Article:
Oh and you lose your hair. Guess I need to start going wig shopping. It does suck, especially when you are constantly being told how nice your hair is, but if I knew this would work and the cancer would never come back, I would rip each strand of hair off my head myself. Seriously.

To complicate matters even further, as if this isn’t bad enough, the main issue is that even though the brain mets may be able to be controlled, in order for them to stay that way, I need to deal with the issue of disease in the rest of my body, my lungs. Up until now I have not had any  conventional treatment, as per the recommendations given to me and the lack of evidence that anything would work. The complementary treatments I have been receiving in the interim, while perhaps not strong enough to stop Mildred altogether, have helped me get this far. Despite that these mets don’t even look typical, they are being classified as osteosarcoma mets. Mildred is a real beeyotch! And essentially they seem to have made their way from the lungs since I had active disease there (although very slow growing) for so long. I wasn’t even told it was a possibility that Mildred would ever travel to my brain when I was first diagnosed which is probably because most people don’t last this long. Well, screw you Mildred, I’m still here!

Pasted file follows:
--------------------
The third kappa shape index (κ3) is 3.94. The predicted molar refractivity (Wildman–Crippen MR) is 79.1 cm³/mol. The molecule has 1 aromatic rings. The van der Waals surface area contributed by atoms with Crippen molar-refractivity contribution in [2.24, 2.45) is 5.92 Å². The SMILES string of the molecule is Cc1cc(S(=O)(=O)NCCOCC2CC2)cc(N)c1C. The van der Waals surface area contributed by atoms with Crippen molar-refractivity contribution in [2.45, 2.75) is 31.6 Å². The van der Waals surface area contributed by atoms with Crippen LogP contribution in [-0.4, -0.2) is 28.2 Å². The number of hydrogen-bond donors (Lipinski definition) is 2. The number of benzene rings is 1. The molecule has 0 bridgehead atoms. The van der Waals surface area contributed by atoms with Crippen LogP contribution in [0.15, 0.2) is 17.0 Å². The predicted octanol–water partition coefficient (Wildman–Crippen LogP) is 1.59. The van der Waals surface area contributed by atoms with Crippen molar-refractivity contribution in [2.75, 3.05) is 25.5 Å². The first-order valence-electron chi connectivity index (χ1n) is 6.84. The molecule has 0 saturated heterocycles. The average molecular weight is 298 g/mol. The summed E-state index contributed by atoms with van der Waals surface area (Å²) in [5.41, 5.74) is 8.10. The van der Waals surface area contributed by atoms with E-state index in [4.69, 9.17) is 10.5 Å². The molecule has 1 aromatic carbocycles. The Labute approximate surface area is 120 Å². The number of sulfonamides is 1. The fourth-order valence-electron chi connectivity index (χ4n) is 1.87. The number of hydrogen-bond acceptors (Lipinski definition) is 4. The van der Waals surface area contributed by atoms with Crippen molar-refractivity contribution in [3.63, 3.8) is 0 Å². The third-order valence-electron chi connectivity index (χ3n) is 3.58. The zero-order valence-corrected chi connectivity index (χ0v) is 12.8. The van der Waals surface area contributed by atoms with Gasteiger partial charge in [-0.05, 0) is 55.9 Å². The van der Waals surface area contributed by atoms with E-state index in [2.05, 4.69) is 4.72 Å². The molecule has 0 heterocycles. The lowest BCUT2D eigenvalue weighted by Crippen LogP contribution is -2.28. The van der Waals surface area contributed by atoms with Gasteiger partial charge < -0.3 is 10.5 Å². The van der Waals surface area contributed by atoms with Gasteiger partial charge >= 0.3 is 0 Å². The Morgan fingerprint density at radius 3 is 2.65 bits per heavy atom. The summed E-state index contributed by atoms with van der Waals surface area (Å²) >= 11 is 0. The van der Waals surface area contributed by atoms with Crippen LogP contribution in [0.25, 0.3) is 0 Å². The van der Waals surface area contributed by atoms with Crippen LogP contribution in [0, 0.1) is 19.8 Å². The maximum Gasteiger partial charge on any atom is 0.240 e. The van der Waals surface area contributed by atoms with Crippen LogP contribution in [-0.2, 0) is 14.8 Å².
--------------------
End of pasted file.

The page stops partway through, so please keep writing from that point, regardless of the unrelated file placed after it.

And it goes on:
The average survival time with brain mets is 4 months and radiation can extend it to 9 months, and this is for patients that are in very bad shape to begin with, which the radiation oncologist doesn’t seem to think is the case for me. And then there are the patients who have been living past five years. It’s all a gamble. Like I said in another post, I don’t like math and I don’t like statistics.

As mentioned earlier, although the brain mets must be controlled, so does the rest of the body. Having said this, there are a few treatments I am considering, and I have also decided I need to go out of the country at this point. Yup, I need to hightail it out of here.

Anyway, now I am stuck with the decision of whether to get the whole brain radiation or get the gamna knife on what they see, which will leave some mets in there so then I will have to go back if nothing can control them. Or, if only the DCA would work! But that is still too early to tell. And I don’t know how comfortable I am with waiting. It’s one of those decisions that we just should not have to make in our lives ever. But some people do. I do. I wish it would come to me in a dream or something. That never happens to me.

This decision is making my brain hurt, literally.

What I can tell you is that no matter what, I am going at this full force.

For now I am going to decide on what tea to make myself.

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Heath, love, and making informed decisions.

xo